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ade attacked his right flank at the Wilderness Tavern, between Germanna Ford and Chancellorsville. By this means the march of his column was delayed until 12 m., when, learning that the one from Ely's Ford had already reached Chancellorsville, General Stuart marched by Todd's Tavern toward Spottsylvania Court House to put himself in communication with the main body of the army, and Colonel Owen fell back upon General Anderson.

The enemy in our front near Fredericksburg continued inactive, and it was now apparent that the main attack would be made upon our flank and rear. It was, therefore, determined to leave sufficient troops to hold our lines and with main body of the army to give battle to the approaching column. Early's division, of Jackson's corps, and Barksdale's brigade, of McLaws's division, with part of the Reserve Artillery, under General (W. N.) Pendleton, were intrusted with the defense of our position at Fredericksburg, and, at midnight on the 30th, General McLaws marched with the rest of his command toward Chancellorsville. General Jackson followed at dawn next morning with the remaining divisions of his corps. He reached the position occupied by General Anderson at 8 A. M. and immediately began preparations to advance.

At 11 A. M. the troops moved forward upon the Plank and old Turnpike roads, Anderson, with the brigades of Wright and Posey,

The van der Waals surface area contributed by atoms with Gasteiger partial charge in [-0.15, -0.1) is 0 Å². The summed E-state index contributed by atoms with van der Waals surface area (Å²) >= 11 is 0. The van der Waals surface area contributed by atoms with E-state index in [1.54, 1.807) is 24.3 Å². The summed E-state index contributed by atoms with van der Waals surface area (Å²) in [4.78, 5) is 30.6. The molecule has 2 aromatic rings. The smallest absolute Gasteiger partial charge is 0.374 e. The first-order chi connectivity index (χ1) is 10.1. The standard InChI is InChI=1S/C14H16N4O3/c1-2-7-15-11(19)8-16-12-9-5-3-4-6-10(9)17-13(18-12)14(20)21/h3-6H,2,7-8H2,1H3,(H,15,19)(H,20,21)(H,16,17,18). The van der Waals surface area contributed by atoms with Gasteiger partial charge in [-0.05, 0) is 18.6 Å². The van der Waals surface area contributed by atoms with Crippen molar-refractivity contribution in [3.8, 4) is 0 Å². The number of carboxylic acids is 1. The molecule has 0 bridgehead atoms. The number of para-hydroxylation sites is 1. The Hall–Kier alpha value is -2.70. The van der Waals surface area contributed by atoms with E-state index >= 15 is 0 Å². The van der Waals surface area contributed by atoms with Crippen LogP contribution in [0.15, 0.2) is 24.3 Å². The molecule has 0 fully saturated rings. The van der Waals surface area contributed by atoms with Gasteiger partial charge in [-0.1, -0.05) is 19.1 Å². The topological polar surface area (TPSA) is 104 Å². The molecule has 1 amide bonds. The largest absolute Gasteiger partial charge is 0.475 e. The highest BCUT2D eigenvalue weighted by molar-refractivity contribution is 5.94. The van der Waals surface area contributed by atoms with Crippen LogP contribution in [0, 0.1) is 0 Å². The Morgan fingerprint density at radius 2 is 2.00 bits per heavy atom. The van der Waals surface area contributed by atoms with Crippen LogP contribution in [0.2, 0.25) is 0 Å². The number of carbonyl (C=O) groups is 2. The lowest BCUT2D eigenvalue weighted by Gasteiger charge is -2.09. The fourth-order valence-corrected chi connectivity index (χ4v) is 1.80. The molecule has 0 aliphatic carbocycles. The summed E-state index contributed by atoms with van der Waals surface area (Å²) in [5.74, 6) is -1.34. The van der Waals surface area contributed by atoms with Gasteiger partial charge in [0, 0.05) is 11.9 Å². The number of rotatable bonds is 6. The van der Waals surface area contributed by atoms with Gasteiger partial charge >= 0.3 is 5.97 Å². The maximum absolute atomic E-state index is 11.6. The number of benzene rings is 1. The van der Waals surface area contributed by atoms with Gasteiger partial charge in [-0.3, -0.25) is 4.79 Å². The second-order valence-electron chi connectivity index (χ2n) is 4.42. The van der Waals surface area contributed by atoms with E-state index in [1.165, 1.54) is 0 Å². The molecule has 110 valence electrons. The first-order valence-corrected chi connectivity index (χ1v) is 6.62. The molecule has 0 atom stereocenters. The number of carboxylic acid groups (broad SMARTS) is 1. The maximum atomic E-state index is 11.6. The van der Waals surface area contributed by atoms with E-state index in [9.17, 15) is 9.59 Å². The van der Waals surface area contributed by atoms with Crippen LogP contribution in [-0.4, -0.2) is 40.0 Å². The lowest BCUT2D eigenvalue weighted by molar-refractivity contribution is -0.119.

leading on the former; McLaws, with his three brigades, preceded by Mahone's, on the latter. Generals Wilcox and Perry, of Anderson's division, co-operated with McLaws. Jackson's troops followed Anderson on the Plank road. Colonel Alexander's battalion of artillery accompanied the advance. The enemy was soon encountered on both roads, and heavy skirmishing with infantry and artillery ensued, our troops pressing steadily forward. A strong attack upon General McLaws was repulsed with spirit by Semmes's brigade, and General Wright, by direction of General Anderson, diverging to the left of the Plank road, marched by way of the unfinished railroad from Fredericksburg to Gordonsville and turned the enemy's right. His whole line thereupon retreated rapidly, vigorously pursued by our troops until they arrived within about one mile of Chancellorsville. Here the enemy had assumed a position of great natural strength, surrounded on all sides by a dense forest filled with a tangled undergrowth, in the midst of which breastworks of logs had been constructed, with trees felled in front, so as to form an almost impenetrable abatis. His artillery swept the few narrow roads by which his position could be approached from the front, and commanded the adjacent woods. The left of his line extended from Chancellorsville toward the Rappahannock, covering the Bark Mill Ford, where he communicated with the north bank of the river by a pontoon bridge.